As U.S. President Donald Trump battles to reinstate his controversial revised travel ban, one overlooked effect has been the havoc wreaked on legal Americans with family abroad.
Across the United States, citizens not directly targeted by plans to halt entries from six majority-Muslim nations are nevertheless finding their lives disrupted and families torn apart. Iranian-American Madhis Keshavarz, whose father died on Feb. 16 with relatives unable to visit him in his U.S. hospital bed, is one such victim of the uncertainty.
“They stole from my father the chance to say goodbye to the ones he loved the most,” the Los Angeles resident told AFP, tears rolling down her cheeks.
Trump has said a travel ban is needed to preserve U.S. national security and keep out extremists. His first effort, in January, banned travelers from seven majority-Muslim countries and all refugees but was blocked by a court in Washington state on the grounds that it violated the constitution’s prohibition of religious discrimination. That block was upheld on appeal, and the administration said it would revise the ban to better adhere to the law.
It aims to close U.S. borders to nationals of Iran, Libya, Somalia, Sudan, Syria and Yemen for 90 days, and all refugees for at least 120 days. Iraq was on the original ban but removed in the revision. But the new executive order has run into the same problems in Hawaii and Maryland.
In the confusion over the initial executive order, Keshavarz’s uncle, a German citizen who has visited the U.S. some 30 times, found himself unable to get a visa to attend his brother’s deathbed, despite having his papers in order. “My father was an organ donor. Some American is now walking around breathing because of him, and he was denied the basic right to say goodbye to the ones he loved the most,” said Keshavarz, a media strategist.
One of her close friends, a Briton who has dual Iranian nationality but has not been there in more than a decade, encountered similar problems when she decided to come to the U.S. to support her grieving friend. As a British national she didn’t need a visa but sought advice anyway from U.S. consular officials in London.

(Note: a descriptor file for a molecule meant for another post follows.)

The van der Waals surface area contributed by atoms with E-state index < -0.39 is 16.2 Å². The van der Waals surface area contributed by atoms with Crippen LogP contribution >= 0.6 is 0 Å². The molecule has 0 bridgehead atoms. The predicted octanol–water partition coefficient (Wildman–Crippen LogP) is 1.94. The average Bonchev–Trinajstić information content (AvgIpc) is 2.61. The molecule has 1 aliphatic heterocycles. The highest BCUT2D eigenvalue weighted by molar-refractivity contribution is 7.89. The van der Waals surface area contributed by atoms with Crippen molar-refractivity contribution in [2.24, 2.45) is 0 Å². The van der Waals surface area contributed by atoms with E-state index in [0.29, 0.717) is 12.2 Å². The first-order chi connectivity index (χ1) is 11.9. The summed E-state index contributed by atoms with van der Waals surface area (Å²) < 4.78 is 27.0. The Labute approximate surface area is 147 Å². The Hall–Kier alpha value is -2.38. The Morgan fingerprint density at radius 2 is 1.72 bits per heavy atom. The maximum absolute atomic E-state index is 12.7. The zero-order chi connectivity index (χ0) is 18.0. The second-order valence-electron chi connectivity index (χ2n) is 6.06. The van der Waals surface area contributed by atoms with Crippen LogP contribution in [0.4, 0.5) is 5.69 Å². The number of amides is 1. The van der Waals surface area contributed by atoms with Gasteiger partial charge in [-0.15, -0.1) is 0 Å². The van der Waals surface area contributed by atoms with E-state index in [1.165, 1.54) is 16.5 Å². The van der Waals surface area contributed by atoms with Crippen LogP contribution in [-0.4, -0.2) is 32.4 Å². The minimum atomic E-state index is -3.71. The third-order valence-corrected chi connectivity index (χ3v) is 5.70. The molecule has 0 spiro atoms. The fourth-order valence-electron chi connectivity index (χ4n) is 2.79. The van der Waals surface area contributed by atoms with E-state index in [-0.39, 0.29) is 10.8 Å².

“They said to her you need a visa. They took her British passport and kept it to review it. She had to wait to get her passport back, so missed her flight,” Keshavarz said. Other members of her family have also seen their lives disrupted.
“My young cousin who is engaged to be married hasn’t been able to see his fiancée since the end of last year,” Keshavarz said. “She’s been waiting for a visa to come and it’s on hold. Her status has been floating with no indication of it changing, despite a number of calls to all sorts of people, so all the planning of the wedding is suspended.”
She acknowledges that some of this bureaucracy already existed under the previous administration but adds that at least people knew the procedure, whereas “now embassies have no idea.”
Some 400,000 people of Iranian origin, often with dual citizenship, live in and around Los Angeles, among more than one million in total in the U.S. “I’ve always had tons and tons of problems. We never had it easy, even before Trump,” said Madhi Rahimi, 31, who works in a Silicon Valley I.T. research company. “It was always difficult to get the visas. It was always single entry so for many friends and me it meant not going home. That one time I went home it took me four months to come back to the U.S.”
Only his mother and younger brother have been able to visit in a decade spent in San Francisco, he says, and their applications took nine months to be approved.
Arash Saedinia, a 43-year-old Iranian American who teaches English literature, talks anxiously of a period of intense worry for his entire community. “Green-card holders are now reluctant to leave the country for a short trip to Mexico, to visit family or friends, to take a job overseas,” the LA resident said.
A list released at the end of 2015 by Persian Tech Entrepreneurs, a group of young Iranian Americans active in technology, showed that many members of the community had reached the top ranks of some of the most powerful players in Silicon Valley. Yet they are still “demonized,” says Keshavarz, even though many were forced to flee their homeland in the first place because of Iran’s CIA-backed 1953 coup.
“Whatever you do you are not viewed as being an American, not treated like one, and it’s tiresome,” she said. “It’s a very deep wound to have consistently to prove yourself and be deemed worthy of a citizenship.”